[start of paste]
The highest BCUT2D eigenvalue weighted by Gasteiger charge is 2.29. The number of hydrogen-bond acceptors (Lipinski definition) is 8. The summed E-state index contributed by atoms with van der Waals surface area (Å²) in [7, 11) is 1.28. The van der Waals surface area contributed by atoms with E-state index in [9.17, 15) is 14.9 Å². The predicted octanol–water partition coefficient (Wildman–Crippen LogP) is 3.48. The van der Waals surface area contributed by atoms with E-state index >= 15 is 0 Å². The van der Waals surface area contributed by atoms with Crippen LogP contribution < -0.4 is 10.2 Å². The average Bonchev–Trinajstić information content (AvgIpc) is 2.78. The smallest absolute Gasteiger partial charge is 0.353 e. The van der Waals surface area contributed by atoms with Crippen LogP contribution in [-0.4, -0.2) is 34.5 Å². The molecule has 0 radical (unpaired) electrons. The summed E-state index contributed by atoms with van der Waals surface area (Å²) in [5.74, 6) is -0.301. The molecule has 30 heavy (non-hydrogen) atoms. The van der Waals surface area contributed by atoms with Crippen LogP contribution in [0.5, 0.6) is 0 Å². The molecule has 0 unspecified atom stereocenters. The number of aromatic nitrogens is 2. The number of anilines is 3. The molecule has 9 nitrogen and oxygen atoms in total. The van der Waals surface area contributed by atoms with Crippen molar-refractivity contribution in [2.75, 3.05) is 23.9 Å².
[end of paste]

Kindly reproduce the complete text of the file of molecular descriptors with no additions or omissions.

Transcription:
The highest BCUT2D eigenvalue weighted by Gasteiger charge is 2.29. The number of hydrogen-bond acceptors (Lipinski definition) is 8. The summed E-state index contributed by atoms with van der Waals surface area (Å²) in [7, 11) is 1.28. The van der Waals surface area contributed by atoms with E-state index in [9.17, 15) is 14.9 Å². The predicted octanol–water partition coefficient (Wildman–Crippen LogP) is 3.48. The van der Waals surface area contributed by atoms with E-state index >= 15 is 0 Å². The van der Waals surface area contributed by atoms with Crippen LogP contribution < -0.4 is 10.2 Å². The average Bonchev–Trinajstić information content (AvgIpc) is 2.78. The smallest absolute Gasteiger partial charge is 0.353 e. The van der Waals surface area contributed by atoms with Crippen LogP contribution in [-0.4, -0.2) is 34.5 Å². The molecule has 0 radical (unpaired) electrons. The summed E-state index contributed by atoms with van der Waals surface area (Å²) in [5.74, 6) is -0.301. The molecule has 30 heavy (non-hydrogen) atoms. The van der Waals surface area contributed by atoms with Crippen LogP contribution in [0.5, 0.6) is 0 Å². The molecule has 0 unspecified atom stereocenters. The number of aromatic nitrogens is 2. The number of anilines is 3. The molecule has 9 nitrogen and oxygen atoms in total. The van der Waals surface area contributed by atoms with Crippen molar-refractivity contribution in [2.75, 3.05) is 23.9 Å².